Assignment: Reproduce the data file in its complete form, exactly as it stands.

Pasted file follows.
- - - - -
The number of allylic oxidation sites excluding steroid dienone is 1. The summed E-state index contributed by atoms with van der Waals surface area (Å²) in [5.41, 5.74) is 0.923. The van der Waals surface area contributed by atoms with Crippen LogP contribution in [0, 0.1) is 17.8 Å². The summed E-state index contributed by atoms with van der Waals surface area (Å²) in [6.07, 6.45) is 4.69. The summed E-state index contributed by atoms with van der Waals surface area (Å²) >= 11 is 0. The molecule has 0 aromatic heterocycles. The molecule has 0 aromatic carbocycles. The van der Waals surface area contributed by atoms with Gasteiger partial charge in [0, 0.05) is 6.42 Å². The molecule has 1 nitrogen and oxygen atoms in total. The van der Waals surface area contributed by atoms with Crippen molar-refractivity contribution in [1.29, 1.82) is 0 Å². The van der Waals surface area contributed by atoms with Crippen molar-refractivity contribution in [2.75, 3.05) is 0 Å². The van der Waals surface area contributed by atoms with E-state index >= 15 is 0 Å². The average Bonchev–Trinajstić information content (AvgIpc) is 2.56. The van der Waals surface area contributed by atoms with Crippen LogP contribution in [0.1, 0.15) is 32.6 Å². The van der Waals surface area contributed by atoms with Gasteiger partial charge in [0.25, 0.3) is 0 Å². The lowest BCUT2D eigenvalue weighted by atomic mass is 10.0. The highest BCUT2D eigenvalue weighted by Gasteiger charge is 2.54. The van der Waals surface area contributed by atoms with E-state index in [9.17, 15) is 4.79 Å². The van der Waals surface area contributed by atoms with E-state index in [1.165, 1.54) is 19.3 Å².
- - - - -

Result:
The number of allylic oxidation sites excluding steroid dienone is 1. The summed E-state index contributed by atoms with van der Waals surface area (Å²) in [5.41, 5.74) is 0.923. The van der Waals surface area contributed by atoms with Crippen LogP contribution in [0, 0.1) is 17.8 Å². The summed E-state index contributed by atoms with van der Waals surface area (Å²) in [6.07, 6.45) is 4.69. The summed E-state index contributed by atoms with van der Waals surface area (Å²) >= 11 is 0. The molecule has 0 aromatic heterocycles. The molecule has 0 aromatic carbocycles. The van der Waals surface area contributed by atoms with Gasteiger partial charge in [0, 0.05) is 6.42 Å². The molecule has 1 nitrogen and oxygen atoms in total. The van der Waals surface area contributed by atoms with Crippen molar-refractivity contribution in [1.29, 1.82) is 0 Å². The van der Waals surface area contributed by atoms with Crippen molar-refractivity contribution in [2.75, 3.05) is 0 Å². The van der Waals surface area contributed by atoms with E-state index >= 15 is 0 Å². The average Bonchev–Trinajstić information content (AvgIpc) is 2.56. The van der Waals surface area contributed by atoms with Crippen LogP contribution in [0.1, 0.15) is 32.6 Å². The van der Waals surface area contributed by atoms with Gasteiger partial charge in [0.25, 0.3) is 0 Å². The lowest BCUT2D eigenvalue weighted by atomic mass is 10.0. The highest BCUT2D eigenvalue weighted by Gasteiger charge is 2.54. The van der Waals surface area contributed by atoms with E-state index in [9.17, 15) is 4.79 Å². The van der Waals surface area contributed by atoms with E-state index in [1.165, 1.54) is 19.3 Å².